Surveillance is an essential component of an Integrated Vector Management Program, and a considerable amount of our effort is devoted to conducting adult and immature mosquito surveillance. We also conduct surveillance for other vectors such as ticks and yellowjackets. The newest part of our surveillance program is our ability to conduct disease surveillance through on-site testing of mosquito and tick samples. We are also now capable of conducting West Nile virus tests of dead birds.
Our program consists of locating mosquito development sources and monitoring mosquito populations and disease activity over time and space. We collect and analyze data on abundance of larval and adult mosquito species, we monitor distribution patterns of the different mosquito species, determine risk periods of public exposure to mosquito-borne diseases, and evaluate mosquito control activities.
West Nile Virus Surveillance
Mosquitoes are trapped and collected from the field and brought back to the lab where the collected females are pooled together by species. Each pooled sample contains from one to 50 mosquitoes per pool. Each sample is tested for West Nile virus, St. Louis Encephalitis, and Western Equine Encephalomyelitis.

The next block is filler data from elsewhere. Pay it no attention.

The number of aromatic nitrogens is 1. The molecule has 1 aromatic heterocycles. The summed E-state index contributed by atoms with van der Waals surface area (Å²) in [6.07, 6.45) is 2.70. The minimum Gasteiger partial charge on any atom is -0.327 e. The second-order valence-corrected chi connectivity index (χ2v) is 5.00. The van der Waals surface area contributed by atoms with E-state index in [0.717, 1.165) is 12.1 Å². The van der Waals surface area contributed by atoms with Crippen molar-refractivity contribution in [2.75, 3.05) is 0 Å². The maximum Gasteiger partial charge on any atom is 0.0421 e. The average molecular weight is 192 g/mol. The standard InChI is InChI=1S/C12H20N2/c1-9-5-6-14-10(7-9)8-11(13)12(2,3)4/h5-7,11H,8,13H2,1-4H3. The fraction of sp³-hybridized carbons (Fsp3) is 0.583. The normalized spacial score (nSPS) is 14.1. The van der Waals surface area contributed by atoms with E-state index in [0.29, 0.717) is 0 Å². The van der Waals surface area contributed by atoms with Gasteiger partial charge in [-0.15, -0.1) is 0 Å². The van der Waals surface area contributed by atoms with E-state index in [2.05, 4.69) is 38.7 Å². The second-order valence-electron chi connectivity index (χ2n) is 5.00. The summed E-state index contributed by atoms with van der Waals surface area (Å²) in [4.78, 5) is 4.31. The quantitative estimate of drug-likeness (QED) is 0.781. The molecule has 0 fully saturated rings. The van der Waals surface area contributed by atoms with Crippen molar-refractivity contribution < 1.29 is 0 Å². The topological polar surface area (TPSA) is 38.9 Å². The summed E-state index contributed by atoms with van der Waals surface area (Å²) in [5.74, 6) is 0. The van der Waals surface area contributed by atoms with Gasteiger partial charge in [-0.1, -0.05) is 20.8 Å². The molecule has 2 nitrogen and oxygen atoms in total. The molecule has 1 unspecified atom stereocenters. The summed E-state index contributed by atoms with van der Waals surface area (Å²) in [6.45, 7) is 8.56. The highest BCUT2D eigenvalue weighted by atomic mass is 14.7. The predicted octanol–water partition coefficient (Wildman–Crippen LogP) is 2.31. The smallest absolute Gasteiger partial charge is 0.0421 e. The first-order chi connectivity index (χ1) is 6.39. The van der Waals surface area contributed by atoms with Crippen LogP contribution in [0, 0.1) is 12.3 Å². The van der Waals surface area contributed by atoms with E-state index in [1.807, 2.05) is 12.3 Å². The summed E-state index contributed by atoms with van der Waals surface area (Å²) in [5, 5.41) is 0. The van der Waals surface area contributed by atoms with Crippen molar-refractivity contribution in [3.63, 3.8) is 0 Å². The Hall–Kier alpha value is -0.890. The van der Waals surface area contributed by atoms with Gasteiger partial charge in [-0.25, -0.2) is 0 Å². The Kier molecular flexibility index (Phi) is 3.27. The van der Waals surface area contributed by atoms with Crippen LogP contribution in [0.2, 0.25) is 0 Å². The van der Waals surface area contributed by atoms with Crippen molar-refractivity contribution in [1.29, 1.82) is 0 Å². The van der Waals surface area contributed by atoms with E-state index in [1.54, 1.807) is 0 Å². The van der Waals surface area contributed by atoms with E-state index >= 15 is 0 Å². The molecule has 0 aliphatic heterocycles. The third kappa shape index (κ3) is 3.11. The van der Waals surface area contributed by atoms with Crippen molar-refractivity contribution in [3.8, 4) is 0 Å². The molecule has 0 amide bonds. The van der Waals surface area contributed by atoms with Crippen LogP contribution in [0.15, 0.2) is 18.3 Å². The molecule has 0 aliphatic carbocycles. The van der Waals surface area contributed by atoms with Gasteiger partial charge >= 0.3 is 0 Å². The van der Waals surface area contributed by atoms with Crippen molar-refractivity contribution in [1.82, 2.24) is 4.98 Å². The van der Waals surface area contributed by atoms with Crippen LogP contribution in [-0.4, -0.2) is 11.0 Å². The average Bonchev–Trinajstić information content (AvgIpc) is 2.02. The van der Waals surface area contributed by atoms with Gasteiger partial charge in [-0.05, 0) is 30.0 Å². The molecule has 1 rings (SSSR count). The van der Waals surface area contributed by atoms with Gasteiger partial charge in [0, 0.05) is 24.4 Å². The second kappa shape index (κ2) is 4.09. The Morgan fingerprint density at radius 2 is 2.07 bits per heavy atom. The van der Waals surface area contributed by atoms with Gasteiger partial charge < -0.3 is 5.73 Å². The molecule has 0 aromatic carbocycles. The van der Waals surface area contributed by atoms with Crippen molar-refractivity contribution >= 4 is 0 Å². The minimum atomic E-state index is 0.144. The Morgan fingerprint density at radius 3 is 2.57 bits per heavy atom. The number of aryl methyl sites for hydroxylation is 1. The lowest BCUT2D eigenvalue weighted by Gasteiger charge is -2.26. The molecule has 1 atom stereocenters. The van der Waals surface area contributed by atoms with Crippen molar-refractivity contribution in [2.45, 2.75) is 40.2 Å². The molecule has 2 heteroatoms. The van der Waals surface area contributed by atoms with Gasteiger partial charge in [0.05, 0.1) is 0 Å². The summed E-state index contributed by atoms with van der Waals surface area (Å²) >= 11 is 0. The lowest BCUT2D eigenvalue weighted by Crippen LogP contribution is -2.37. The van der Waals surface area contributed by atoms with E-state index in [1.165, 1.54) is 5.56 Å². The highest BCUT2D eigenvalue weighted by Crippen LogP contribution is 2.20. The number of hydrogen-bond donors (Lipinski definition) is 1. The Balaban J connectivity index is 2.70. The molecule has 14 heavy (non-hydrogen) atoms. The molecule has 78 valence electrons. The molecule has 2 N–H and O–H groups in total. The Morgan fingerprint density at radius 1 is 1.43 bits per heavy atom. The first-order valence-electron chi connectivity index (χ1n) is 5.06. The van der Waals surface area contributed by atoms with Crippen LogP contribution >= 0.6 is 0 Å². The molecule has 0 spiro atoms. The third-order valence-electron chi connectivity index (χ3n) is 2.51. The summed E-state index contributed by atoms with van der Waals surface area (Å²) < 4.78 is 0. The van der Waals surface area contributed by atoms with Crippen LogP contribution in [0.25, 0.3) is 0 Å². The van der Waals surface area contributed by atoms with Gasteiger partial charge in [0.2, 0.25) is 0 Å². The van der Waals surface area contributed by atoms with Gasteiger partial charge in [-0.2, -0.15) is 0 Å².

Aside from mosquitoes, we also test dead birds that we collect from reports to the California Dead Bird hotline for the presence of West Nile virus. Typically, dead birds are the first sign that West Nile virus activity is increasing in an area.
We also use sentinel chickens to help us track virus activity. By strategically placing sentinel flocks of chickens at several locations within Placer county, we are able to monitor and track virus activity. Within a few days after being bitten by a mosquito infected with virus, the chickens develop specific antibodies to that virus. They do not become ill or die. Blood samples from the chickens are routinely taken by laboratory staff and sent for testing for the presence of these antibodies. Typically, the chickens are tested every other week during the mosquito season (May until October). If the presence of these antibodies is confirmed by the California Department of Public Health laboratory, there is an increased potential risk that these viruses could be transmitted to wildlife, horses or humans.
During peak tick season (October-April) our staff collects ticks at designated tick surveillance sites. We are able to pool and test these ticks for Lyme disease. This information helps us identify high-risk areas for tick-borne disease based on abundance of ticks and/or presence of disease in the tick population.